Blogary, I haven’t a clue where he gets his temper. Oh wait. Yeah. That would be from me. Thanks.

I told my 5yr old he could come out of his room once everything was picked up and put away. Though fits could be heard through the shut door, he did complete the task. When he came out of his room, he went to the kitchen, where Daddy and Charlie were making pancakes for supper.

“Daddy, will you make me some chick’n nuggets?” Joe asked. (Point of fact: We eat soy nuggets. VeggiePatch brand. Quite tasty!)

Daddy said “No.” With Daddy’s response, down went Joe with another fit flare-up. Joe claimed we asked Charlie what he wanted for supper, but we did not ask Joe. Blah, blah, blah, Blogary. And, no, we did not ask Charlie what he wanted for supper.

While Joe is in the midst of another fit, I will share with you, Blogary – Joe misses his naps. He has not adjusted to a full day of school without a nap. Last Monday was another example of several melt-downs, triggered by exhaustion. I am quite confident, Blogary, Joe’s behavior last night was directly tied to a weekend of fun, followed by a full day on Monday with no ‘down time’.

Anyway, Joe’s fit continued. “Joe.” I said. “Get up, and go back to your room.”

“No!” He said.

“Joe. Get up now, and go to your room, or you will go to bed without supper.”

Blogary, I knew Joe was tired, but I also knew this kind of behavior needed to be addressed. This kind of behavior is – to quote Super Nanny – “Unacceptable.”

Again, Joe said ‘no’. So, I got hold of his arm, stood him up and started walking him to his room. As we passed the fridge, he took his other hand and brushed off the magnets and pictures in a huff. I stopped.

“Joe. Pick those up.” Blogary, you already know what Joe’s response was, eh?

“Joe,” I continue, because he said ‘no’. “You will pick them up now, or you will go straight to your room when you get home from school tomorrow.”

Cue Joe’s response: “No.”

“Joe. I’m setting the timer. You will pick up the mess and get to your room before the timer goes off or you will go to bed without supper tomorrow, too.” Too much perhaps, Blogary?! Meh.

Crying, Joe started to clean up and head to his room. And, he stayed in his room the rest of the day. Though, that was not the last we heard of Joe, as he continued pitching fits in the privacy of his own room.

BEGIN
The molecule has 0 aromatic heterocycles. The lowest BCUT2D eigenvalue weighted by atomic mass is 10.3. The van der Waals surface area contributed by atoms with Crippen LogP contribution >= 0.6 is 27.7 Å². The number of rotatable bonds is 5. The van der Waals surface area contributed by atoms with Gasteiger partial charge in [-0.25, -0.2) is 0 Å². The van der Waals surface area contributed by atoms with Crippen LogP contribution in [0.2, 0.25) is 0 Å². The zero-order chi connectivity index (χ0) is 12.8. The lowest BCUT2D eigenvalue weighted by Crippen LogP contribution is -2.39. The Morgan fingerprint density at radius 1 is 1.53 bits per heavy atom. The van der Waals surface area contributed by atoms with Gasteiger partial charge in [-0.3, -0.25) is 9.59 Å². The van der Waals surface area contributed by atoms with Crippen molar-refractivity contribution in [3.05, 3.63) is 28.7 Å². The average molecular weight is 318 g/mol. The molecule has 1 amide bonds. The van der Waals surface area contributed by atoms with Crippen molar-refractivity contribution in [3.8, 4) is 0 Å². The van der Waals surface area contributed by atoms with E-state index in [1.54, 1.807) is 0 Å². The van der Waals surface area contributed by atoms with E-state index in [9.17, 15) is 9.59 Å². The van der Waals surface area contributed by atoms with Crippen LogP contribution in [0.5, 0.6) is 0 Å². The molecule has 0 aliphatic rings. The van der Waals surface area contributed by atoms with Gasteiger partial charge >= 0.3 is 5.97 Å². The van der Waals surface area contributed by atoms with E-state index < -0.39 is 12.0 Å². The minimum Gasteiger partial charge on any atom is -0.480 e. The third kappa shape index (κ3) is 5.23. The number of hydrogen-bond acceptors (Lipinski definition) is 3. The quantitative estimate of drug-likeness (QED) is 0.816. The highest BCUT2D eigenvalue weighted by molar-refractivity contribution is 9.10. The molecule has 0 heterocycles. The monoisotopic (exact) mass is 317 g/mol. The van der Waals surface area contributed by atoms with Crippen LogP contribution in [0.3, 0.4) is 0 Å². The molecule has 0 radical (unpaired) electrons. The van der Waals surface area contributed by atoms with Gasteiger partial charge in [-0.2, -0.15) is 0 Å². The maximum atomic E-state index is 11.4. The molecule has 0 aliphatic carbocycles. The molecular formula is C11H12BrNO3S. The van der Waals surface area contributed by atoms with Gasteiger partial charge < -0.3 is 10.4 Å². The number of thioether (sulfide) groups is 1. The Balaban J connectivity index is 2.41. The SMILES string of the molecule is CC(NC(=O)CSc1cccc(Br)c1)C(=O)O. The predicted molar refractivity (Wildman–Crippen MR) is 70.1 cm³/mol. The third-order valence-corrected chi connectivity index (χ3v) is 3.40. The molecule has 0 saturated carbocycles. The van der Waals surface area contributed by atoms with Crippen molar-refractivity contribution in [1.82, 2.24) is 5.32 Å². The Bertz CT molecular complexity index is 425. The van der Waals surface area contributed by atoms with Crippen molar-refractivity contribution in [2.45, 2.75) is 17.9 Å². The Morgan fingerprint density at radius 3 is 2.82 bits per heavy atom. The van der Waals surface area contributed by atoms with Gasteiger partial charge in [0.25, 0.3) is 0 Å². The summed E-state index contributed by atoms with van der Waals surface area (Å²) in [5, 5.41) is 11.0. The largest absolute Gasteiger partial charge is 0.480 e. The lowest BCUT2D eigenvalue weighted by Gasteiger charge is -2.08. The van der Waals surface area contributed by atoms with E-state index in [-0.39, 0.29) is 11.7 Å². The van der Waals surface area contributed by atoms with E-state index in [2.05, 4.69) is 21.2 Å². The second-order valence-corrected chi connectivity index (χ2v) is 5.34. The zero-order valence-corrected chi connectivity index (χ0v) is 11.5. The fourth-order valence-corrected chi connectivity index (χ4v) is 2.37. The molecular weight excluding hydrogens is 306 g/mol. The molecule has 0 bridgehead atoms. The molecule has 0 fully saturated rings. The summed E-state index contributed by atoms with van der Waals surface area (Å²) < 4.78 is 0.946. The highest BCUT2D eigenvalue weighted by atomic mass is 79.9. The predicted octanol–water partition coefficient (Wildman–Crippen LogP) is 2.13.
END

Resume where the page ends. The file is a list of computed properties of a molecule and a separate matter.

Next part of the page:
Blogary, at one point, I went to Joe’s room, letting him know there would be consequences if he continued to slam the door on his captain’s bed. Then I went back to join Daddy and Charlie at the dinner table, with dinner already in progress.

As I sat down, I smiled at Rob and said, “Have I earned an excuse to drive to P-U-B-L-I-X?” (Publix is a grocery store chain that sells Ben &  Jerry’s S’mores ice cream. And, I spelled it, because Charlie would understand what I was wanting.)

Rob smiled back at me and said, “Not only have you earned it. Your ‘Gopher’ will gladly go get it for you.”

Now please understand, I am not trying to say that I earned ice cream because I reprimanded and punished my child. The purpose of getting the ice cream was to calm my frazzled nerves. I don’t know a Mom in the world that enjoys hearing their child pitch fits. And, in my opinion, whether the fit is warranted or not – the crying and sadness tugs at my heartstrings. I’ve heard the saying several times, “You are only as happy as your unhappiest child.” Well, my child was not happy last night, I was not happy last night, and ice cream could have served as a numbing agent (for both of us, actually).

Joe eventually calmed down and fell asleep, and I worked my way through the emotions without resorting to food. This morning, Joe and I started the day fresh. He will go straight to his room when he gets home from school. However, he will be invited to join the family at the dinner table for supper. I don’t want to go through two nights (in a row) of missed dinners.

Anyway, thanks for listening, Blogary.